USTR releases summary of five-month consultation on extending WTO TRIPS decision showing broad divergence of views
WASHINGTON – The Office of the United States Trade Representative today announced support for extending the deadline to decide whether there should be an extension of the World Trade Organization (WTO) Ministerial Decision on the TRIPS Agreement (Ministerial Decision) to cover the production and supply of COVID-19 diagnostics and therapeutics. USTR also announced that it will ask the United States International Trade Commission (USITC) to launch an investigation into COVID-19 diagnostics and therapeutics and provide information on market dynamics to help inform the discussion around supply and demand, price points, the relationship between testing and treating, and production and access.
“Over the past five months, USTR officials held robust and constructive consultations with Congress, government experts, a wide range of stakeholders, multilateral institutions, and WTO Members,” said Ambassador Katherine Tai. “Real questions remain on a range of issues, and the additional time, coupled with information from the USITC, will help the world make a more informed decision on whether extending the Ministerial Decision to COVID-19 therapeutics and diagnostics would result in increased access to those products. Transparency is critical and USTR will continue to consult with Congress, stakeholders, and others as we continue working to end the pandemic and support the global economic recovery.”
Supporters and opponents of extending the Ministerial Decision to COVID-19 diagnostics and therapeutics provided extensive views and arguments. USTR officials also reviewed and analyzed published information, opinions, and analysis. In both cases, the views concern both the system as a whole – whether existing WTO intellectual property protections are an impediment to access to medicines or a critical element of innovation – as well as the specific characteristics of the markets for COVID-19 diagnostics and therapeutics.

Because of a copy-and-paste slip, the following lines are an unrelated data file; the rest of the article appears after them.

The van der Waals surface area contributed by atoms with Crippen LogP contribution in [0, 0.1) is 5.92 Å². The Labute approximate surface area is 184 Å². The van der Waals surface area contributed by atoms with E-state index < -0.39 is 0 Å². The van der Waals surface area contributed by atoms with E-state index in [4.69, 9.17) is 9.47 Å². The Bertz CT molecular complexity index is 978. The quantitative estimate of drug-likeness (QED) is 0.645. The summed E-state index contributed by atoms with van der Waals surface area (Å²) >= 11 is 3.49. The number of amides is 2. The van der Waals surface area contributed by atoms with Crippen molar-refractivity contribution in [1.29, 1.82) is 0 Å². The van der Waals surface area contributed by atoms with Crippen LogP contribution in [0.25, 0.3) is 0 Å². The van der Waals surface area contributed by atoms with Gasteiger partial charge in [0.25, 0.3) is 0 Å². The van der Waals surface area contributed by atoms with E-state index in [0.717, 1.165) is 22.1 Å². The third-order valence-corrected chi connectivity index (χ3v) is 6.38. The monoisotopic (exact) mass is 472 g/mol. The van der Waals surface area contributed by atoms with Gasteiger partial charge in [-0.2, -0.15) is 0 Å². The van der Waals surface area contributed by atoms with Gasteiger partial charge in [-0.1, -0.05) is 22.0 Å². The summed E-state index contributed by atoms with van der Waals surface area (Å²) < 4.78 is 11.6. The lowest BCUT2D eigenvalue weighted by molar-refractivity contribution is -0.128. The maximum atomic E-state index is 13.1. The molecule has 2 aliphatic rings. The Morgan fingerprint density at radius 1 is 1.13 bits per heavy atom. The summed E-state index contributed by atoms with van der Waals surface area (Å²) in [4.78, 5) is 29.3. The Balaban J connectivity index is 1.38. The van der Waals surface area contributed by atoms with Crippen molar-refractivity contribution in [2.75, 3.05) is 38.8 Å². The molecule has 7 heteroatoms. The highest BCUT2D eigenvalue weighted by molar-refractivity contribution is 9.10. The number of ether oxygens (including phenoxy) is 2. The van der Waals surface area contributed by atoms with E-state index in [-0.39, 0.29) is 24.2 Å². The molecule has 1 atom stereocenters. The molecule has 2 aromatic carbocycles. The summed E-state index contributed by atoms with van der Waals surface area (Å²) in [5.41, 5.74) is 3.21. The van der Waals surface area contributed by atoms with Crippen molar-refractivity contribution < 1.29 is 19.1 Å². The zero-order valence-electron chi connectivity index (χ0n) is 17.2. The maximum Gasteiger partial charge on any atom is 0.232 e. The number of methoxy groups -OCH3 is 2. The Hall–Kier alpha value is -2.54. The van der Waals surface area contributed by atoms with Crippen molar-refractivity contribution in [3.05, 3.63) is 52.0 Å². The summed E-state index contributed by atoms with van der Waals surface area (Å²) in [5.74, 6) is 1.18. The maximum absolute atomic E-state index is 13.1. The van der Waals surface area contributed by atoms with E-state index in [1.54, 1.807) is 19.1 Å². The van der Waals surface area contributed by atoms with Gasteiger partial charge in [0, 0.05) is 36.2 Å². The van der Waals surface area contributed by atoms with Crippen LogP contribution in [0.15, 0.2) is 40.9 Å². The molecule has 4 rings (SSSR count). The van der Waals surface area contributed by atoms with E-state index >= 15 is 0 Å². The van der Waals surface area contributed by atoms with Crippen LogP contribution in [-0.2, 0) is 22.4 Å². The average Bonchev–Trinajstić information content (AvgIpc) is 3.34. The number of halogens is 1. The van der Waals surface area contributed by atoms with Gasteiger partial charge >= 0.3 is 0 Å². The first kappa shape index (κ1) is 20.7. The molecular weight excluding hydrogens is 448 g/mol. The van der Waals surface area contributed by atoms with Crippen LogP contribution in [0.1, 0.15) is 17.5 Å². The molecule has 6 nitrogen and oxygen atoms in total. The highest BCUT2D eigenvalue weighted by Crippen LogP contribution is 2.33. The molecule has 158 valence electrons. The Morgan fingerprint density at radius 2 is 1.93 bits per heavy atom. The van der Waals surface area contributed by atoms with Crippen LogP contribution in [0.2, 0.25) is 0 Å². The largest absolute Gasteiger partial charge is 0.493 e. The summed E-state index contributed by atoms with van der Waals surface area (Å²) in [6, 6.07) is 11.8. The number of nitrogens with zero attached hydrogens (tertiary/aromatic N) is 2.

The United States respects the right of its trading partners to exercise the full range of existing flexibilities in the TRIPS Agreement, such as in Articles 30, 31, and 31bis, and the Doha Declaration on the TRIPS Agreement and Public Health, as well as the flexibilities in the Ministerial Decision. These existing flexibilities are available as part of the effort to scale up the production and distribution necessary to overcome the challenges of the ongoing COVID-19 pandemic.
Based on available data and public input, the USITC study will explore key issues such as:
- An overview of the products, focusing on WHO-approved COVID-19 diagnostics and therapeutics, including key components, the production process, intellectual property protections, and a description of the supply chain (including the level of diversification in the supply chain);
- Information on the global manufacturing industry for these products, including information on key producing countries, major firms, and production data, if available;
- Information on the global market for COVID-19 diagnostics and therapeutics, including information on demand and, to the extent practicable, an assessment of where unmet demand exists for key products and contributing factors; market segmentation; and supply accumulation and distribution;
- Data and information on global trade in COVID-19 diagnostics and therapeutics, if available, or if not, data and information on global trade in diagnostics and therapeutics generally; and
- A brief overview/background of the relevant aspects of the TRIPS Agreement and the United Nations (UN) Medicine Patent Pool (MPP) and a listing of countries seeking to use the Ministerial Decision and those utilizing access to COVID-19 medicines under the MPP.
As part of the Administration’s comprehensive effort to combat the pandemic, the United States supported negotiations that resulted in the WTO issuing the Ministerial Decision on the TRIPS Agreement on June 17, 2022. Since then, USTR officials consulted with Members of Congress and more than two dozen stakeholders, including public health advocates, organized labor, academics, think tanks, companies, and trade associations. USTR has summarized the diverse views heard during the five-month consultation period.